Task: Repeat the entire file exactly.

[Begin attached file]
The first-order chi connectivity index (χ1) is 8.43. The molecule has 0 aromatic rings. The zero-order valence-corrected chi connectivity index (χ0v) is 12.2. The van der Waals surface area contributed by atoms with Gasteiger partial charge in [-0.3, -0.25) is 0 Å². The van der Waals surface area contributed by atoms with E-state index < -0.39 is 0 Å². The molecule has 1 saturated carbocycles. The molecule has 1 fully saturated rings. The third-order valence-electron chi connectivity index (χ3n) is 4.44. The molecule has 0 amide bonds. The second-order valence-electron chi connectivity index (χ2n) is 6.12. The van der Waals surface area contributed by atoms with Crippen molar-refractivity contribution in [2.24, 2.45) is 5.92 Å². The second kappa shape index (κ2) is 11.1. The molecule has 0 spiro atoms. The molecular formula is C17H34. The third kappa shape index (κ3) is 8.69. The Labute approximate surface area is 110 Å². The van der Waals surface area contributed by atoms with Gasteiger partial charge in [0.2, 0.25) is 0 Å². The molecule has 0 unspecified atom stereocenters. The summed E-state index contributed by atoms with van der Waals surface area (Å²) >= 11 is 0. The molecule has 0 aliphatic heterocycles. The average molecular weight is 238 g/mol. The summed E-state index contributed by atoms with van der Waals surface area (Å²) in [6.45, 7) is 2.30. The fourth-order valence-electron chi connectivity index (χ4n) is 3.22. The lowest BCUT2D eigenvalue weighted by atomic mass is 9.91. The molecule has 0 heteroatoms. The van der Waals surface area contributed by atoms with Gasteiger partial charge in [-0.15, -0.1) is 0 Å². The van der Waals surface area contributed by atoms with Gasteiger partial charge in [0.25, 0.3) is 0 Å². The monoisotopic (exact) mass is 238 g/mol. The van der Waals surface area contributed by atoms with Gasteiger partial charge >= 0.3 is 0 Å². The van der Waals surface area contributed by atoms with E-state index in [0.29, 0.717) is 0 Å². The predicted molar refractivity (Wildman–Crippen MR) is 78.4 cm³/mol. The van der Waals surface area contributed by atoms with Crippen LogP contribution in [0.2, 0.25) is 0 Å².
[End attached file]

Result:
The first-order chi connectivity index (χ1) is 8.43. The molecule has 0 aromatic rings. The zero-order valence-corrected chi connectivity index (χ0v) is 12.2. The van der Waals surface area contributed by atoms with Gasteiger partial charge in [-0.3, -0.25) is 0 Å². The van der Waals surface area contributed by atoms with E-state index < -0.39 is 0 Å². The molecule has 1 saturated carbocycles. The molecule has 1 fully saturated rings. The third-order valence-electron chi connectivity index (χ3n) is 4.44. The molecule has 0 amide bonds. The second-order valence-electron chi connectivity index (χ2n) is 6.12. The van der Waals surface area contributed by atoms with Crippen molar-refractivity contribution in [2.24, 2.45) is 5.92 Å². The second kappa shape index (κ2) is 11.1. The molecule has 0 spiro atoms. The molecular formula is C17H34. The third kappa shape index (κ3) is 8.69. The Labute approximate surface area is 110 Å². The van der Waals surface area contributed by atoms with Gasteiger partial charge in [0.2, 0.25) is 0 Å². The molecule has 0 unspecified atom stereocenters. The summed E-state index contributed by atoms with van der Waals surface area (Å²) >= 11 is 0. The molecule has 0 aliphatic heterocycles. The average molecular weight is 238 g/mol. The summed E-state index contributed by atoms with van der Waals surface area (Å²) in [6.45, 7) is 2.30. The fourth-order valence-electron chi connectivity index (χ4n) is 3.22. The lowest BCUT2D eigenvalue weighted by atomic mass is 9.91. The molecule has 0 heteroatoms. The van der Waals surface area contributed by atoms with Gasteiger partial charge in [-0.15, -0.1) is 0 Å². The van der Waals surface area contributed by atoms with Gasteiger partial charge in [0.25, 0.3) is 0 Å². The monoisotopic (exact) mass is 238 g/mol. The van der Waals surface area contributed by atoms with Gasteiger partial charge >= 0.3 is 0 Å². The van der Waals surface area contributed by atoms with E-state index in [0.29, 0.717) is 0 Å². The predicted molar refractivity (Wildman–Crippen MR) is 78.4 cm³/mol. The van der Waals surface area contributed by atoms with Crippen LogP contribution in [0.2, 0.25) is 0 Å².